We selected best resolution tertiary structures corresponding to the proteins in the reference set from the Protein Data Bank (PDB) . We used the DSSP program  on the PDB files in order to assign secondary structure class to the individual amino acids in every protein in the reference set. We assigned alpha-helix to the protein residues labeled as H and beta-strand to those labeled E and then computed the fraction of amino acids in the protein in each conformation (see Table 1). In addition to the CDDATA.43 spectra, we included in the training set six additional reference spectra from : three spectra of poly(L-lysine) in aqueous solution in alpha, beta and random conformations, and three model spectra in alpha, beta and random conformation constructed from 15 proteins .
Spectra SOM and secondary structure maps
A map of 18 × 18 neurons was trained with the 49 CD spectra using the SOM_PAK package . Small variations on the map size and training parameters that produced smooth maps did not produce big differences in performance. The final map was produced by averaging 100 randomly started maps. Once the spectra SOM is obtained we produce two "secondary structure maps", one for alpha-helix and another for beta-strand. We start with grids of 18 × 18 nodes (same size as the SOM), and we compare each spectrum in the training set with the weight vectors associated to the neurons of the SOM. Given a spectrum, we find its "closer" neuron in the SOM map, and we assign the fraction of secondary structure of the corresponding protein to the equivalent (same coordinates) node in the grid. In order to produce smooth maps (see Figure 1), instead of considering only the closer neuron in the spectra SOM we take into account a number n of the closest neurons, and the final value of secondary structure fraction is the linear combination of the values of the respective neurons weighed by the inverse of their distances. The inclusion of more than 6 neighboring neurons produced the best results. Better performance was obtained if the extra six reference spectra from  were not included in the computation of the secondary structure map, although performance decreased if we removed them as well from the training set of the spectra SOM. Therefore, we kept them for the training.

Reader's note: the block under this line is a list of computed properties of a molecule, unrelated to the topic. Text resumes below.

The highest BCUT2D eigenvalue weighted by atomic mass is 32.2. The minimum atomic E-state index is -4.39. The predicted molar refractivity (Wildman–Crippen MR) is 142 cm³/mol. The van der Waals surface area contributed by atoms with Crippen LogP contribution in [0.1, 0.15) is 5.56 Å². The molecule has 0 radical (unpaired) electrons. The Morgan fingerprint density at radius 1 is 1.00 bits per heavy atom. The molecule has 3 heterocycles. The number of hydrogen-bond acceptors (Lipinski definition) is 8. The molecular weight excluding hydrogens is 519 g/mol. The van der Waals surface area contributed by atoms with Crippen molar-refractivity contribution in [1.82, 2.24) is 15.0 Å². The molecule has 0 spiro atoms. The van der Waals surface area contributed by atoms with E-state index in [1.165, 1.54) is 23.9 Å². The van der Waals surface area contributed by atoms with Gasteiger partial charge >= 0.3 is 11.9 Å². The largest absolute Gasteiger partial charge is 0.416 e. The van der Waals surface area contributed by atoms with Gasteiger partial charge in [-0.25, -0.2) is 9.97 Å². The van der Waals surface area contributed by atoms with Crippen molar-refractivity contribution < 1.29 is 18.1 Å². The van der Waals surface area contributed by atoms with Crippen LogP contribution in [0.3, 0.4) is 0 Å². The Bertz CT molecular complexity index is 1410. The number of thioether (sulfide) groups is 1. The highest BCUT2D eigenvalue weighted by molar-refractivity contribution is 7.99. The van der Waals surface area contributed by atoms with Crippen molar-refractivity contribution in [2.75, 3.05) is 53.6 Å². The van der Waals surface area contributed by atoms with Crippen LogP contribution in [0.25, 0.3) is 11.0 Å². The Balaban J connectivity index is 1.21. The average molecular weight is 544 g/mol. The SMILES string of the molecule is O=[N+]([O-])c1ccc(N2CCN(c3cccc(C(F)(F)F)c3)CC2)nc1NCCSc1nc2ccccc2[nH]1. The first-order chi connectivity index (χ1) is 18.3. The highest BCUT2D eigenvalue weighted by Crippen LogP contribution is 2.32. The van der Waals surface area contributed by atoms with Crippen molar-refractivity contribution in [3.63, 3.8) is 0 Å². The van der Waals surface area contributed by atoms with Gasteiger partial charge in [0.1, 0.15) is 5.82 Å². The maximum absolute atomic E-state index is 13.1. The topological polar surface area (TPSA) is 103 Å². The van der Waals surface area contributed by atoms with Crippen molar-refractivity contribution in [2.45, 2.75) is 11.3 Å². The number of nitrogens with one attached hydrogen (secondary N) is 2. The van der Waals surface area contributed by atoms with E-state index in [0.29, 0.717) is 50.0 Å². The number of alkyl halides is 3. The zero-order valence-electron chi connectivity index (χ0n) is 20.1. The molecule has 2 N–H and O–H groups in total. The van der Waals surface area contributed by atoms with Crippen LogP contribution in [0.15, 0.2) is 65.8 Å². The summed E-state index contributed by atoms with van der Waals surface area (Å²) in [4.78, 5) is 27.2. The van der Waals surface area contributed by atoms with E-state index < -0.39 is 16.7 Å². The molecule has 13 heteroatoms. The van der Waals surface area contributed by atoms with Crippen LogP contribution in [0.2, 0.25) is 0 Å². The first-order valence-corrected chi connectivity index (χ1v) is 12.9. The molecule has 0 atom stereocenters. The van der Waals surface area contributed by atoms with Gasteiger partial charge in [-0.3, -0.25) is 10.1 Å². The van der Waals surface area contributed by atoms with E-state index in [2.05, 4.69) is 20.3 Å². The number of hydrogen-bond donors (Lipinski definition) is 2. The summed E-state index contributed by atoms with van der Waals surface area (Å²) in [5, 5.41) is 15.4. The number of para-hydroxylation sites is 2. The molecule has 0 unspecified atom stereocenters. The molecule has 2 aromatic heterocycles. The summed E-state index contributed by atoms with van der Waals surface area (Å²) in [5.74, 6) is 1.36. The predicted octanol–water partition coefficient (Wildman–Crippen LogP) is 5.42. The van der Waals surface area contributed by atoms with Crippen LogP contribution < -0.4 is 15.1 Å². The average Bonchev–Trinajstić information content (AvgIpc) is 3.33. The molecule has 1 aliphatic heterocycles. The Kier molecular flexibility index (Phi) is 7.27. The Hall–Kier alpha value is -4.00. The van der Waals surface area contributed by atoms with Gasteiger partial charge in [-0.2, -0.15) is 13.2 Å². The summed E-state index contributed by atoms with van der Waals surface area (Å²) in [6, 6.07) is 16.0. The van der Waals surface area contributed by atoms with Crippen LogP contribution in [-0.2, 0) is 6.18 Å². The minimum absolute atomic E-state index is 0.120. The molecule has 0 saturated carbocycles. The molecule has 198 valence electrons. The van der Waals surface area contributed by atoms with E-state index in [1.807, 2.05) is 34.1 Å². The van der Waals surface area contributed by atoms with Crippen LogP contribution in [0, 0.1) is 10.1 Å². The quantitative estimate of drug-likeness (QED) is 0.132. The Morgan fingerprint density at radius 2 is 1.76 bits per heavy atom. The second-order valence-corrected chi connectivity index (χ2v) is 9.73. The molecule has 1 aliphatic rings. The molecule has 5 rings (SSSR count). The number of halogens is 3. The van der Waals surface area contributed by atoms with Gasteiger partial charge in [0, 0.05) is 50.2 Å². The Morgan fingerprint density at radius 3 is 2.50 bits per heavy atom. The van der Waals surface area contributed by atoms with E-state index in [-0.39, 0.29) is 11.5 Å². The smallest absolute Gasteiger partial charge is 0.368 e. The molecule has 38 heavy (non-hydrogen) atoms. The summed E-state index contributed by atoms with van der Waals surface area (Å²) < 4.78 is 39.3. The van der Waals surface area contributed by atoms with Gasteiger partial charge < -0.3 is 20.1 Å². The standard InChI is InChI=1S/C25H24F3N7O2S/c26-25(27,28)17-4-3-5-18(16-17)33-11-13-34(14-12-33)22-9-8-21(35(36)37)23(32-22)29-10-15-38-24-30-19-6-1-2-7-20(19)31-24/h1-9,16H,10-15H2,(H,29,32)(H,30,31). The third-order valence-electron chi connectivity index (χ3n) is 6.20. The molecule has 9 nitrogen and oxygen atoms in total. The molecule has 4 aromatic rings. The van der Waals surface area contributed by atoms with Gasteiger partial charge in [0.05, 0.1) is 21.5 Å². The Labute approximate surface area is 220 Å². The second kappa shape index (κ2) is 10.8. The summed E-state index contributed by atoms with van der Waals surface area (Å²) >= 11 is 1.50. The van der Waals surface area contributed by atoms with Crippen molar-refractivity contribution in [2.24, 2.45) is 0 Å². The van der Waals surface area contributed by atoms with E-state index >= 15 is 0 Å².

Estimated maximum error
In principle, the more similar a given spectrum is to its closest SOM spectra node, the better would be the prediction. In other words, if a spectrum is very different to anything the method has "previously seen" (as for training set), results cannot be expected to be very accurate. To provide users with an estimate of the maximum total error of the prediction (as sum for the errors for the alpha and beta predictions) we used the distances to the closest node map and the corresponding observed total errors from the benchmark. At a given distance, the maximum error is the largest total error that was observed in the benchmark. Thus, the total error for the prediction is expected to be less than the estimated maximum error. If the distance is larger than anything observed in the benchmark, a message is given indicating that an estimation of maximum error is not possible; in this situation the structure prediction should not be taken into account.
K2D2 can be accessed at K2D2 site . Users must choose the input wavelength range (200–240 nm or 190–240 nm) and provide the spectrum of the problem protein (see Figure 1A). Spectra must be in Δε units. As results are better for the 190–240 nm wavelength range, this option is recommended if the user can supply spectra in this range, although we maintain the short range input as it is sometimes difficult to obtain the former. The results consist of the estimated values for percentages of residues in alpha-helix and beta-strand, an estimated error for the prediction, and a graphic comparing the predicted spectrum with the user input (see Figure 1B). The plot provides a visual assessment of the accuracy of the prediction.